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10th Oct 2018

Conor McGregor’s nutritionist reveals what he thinks is the perfect diet

George Lockhart is a former US Marine who now produces meal plans for much of the UFC roster

Alex Roberts

‘If I put someone like Conor on a Ketogenic Diet, he’d be f**ked!’

George Lockhart is a former US Marine who now produces nutrition plans for Conor McGregor and much of the UFC roster.

Speaking on the Joe Rogan Experience, George outlined the main nutrition principles that guide a fighter’s diet. He also added more general points to consider.

He explained: “With our fighters we base diets on four things: type, timing, portion size and hormonal response to foods.”

If you’re eating very close to a workout, you’re better off opting for carbs high on the GI (Glycemic Index) scale. Bananas and honey are two good examples. High GI carbs are absorbed the fastest by your body.

The duration and intensity of your training also dictate portion size. A 30-minute bodybuilding weights session would not require the same volume of food that a few hours of in-ring training would.

Your post-workout nutrition depends on the kind of training you’ve been doing.

“If you jog, your body’s primary source of fuel is fat. But if you’ve been lifting, your main source of energy comes from carbohydrates.”

Aerobic activity such as jogging or walking will tap into your body’s fat stores. When you increase the intensity of your training (in HIIT or pumping iron at the gym) this is more of an anaerobic activity. For this, carbs are the main fuel. Your muscles will need to stock up on glycogen (carbs) after an intense lifting session.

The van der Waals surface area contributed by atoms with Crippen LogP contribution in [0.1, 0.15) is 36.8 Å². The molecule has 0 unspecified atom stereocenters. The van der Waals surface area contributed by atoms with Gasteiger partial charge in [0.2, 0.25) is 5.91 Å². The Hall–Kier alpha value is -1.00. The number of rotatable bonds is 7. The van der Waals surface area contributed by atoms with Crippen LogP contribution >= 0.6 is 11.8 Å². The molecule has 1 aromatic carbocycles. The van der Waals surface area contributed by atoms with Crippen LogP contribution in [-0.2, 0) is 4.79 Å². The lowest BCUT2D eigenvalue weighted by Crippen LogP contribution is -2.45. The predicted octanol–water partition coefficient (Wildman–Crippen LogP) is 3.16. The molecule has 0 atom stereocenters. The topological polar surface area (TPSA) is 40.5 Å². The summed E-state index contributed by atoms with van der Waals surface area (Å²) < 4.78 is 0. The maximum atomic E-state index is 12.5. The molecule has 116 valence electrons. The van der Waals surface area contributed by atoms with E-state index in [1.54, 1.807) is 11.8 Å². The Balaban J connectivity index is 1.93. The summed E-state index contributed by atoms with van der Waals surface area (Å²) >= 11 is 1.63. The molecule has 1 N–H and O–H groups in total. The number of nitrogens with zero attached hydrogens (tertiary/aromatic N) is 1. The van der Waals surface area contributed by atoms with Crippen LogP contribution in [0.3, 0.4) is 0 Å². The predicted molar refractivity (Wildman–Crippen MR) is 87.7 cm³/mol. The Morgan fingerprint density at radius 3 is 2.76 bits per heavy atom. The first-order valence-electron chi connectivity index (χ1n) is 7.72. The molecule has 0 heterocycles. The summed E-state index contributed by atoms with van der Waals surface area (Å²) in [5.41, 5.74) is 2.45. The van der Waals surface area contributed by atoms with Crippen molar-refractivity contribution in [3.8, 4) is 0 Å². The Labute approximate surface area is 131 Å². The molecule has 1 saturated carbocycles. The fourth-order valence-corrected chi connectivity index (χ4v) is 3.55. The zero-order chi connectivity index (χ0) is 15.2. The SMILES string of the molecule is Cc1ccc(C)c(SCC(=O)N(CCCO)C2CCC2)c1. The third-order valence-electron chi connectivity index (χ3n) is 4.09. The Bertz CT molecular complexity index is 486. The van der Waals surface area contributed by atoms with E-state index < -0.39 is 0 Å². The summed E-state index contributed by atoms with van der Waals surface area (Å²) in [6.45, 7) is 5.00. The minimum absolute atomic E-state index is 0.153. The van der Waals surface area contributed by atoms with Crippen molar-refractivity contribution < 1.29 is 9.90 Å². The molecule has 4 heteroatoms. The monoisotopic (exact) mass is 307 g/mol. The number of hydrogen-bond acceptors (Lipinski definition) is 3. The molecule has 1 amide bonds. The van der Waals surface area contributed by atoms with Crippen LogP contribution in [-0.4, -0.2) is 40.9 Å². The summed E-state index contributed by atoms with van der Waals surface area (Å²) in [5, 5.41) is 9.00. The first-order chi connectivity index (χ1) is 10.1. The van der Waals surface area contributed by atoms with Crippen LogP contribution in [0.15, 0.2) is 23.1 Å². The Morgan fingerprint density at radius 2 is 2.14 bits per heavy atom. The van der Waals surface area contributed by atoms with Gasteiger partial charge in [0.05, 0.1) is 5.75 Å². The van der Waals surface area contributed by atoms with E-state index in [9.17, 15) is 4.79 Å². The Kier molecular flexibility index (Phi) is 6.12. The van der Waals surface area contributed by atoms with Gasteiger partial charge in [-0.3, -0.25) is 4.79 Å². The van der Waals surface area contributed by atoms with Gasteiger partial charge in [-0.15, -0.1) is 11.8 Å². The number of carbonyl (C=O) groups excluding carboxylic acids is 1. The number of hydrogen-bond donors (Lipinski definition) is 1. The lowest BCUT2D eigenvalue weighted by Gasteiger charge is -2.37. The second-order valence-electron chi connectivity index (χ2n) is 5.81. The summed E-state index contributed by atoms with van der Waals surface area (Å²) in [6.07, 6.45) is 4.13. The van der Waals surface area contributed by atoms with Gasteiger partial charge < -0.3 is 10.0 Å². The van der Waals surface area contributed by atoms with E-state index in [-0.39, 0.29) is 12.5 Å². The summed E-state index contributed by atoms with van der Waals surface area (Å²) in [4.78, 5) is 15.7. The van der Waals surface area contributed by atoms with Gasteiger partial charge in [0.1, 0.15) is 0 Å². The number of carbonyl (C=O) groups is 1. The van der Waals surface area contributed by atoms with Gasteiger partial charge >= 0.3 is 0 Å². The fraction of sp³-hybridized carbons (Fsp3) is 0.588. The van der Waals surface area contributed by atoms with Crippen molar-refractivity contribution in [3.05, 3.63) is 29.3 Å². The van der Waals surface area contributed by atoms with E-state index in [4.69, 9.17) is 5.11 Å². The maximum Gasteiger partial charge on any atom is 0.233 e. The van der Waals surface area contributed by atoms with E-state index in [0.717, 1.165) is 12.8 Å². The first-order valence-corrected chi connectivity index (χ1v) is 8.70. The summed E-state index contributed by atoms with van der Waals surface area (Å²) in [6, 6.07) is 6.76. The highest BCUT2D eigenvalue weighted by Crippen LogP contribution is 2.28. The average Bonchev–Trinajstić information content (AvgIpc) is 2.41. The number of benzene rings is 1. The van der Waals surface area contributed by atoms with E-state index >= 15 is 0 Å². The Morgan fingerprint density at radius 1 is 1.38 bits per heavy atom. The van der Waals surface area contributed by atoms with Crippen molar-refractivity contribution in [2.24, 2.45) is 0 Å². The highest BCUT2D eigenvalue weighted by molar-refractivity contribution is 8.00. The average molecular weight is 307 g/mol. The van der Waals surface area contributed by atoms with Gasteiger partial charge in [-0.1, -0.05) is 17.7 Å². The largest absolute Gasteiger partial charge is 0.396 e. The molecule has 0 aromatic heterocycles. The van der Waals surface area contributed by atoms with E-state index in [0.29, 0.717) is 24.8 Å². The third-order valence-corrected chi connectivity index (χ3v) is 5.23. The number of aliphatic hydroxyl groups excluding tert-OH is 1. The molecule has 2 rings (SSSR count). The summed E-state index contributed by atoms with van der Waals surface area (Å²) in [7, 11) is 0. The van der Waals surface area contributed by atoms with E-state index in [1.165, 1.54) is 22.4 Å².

Lockhart also discussed the benefits of a balanced and nutrient-rich diet.

“Yeah, omega 6 is inflammatory but you still need it. Omega 3 is anti-inflammatory so that balances it out. You also need enough sodium and potassium.”

A problem with many modern diets is the way they exclude entire food groups – such as Atkins with fat and Keto with carbs. Your body needs all of these, plus vitamins, minerals and micronutrients. Quantities and timing may differ, but you shouldn’t completely remove carbs or fat.

According to Lockhart, consistency is key with any diet.

“Consistency on a diet is the most important thing. If I get someone on the Zone Diet, Paleo Diet, Ketogenic Diet; if you’re consistent on one diet you’ll see results.”

What works for one person may not be optimal for another. Although the Ketogenic Diet may achieve results in those who are sedentary, when you introduce training, you need a greater portion of carbs.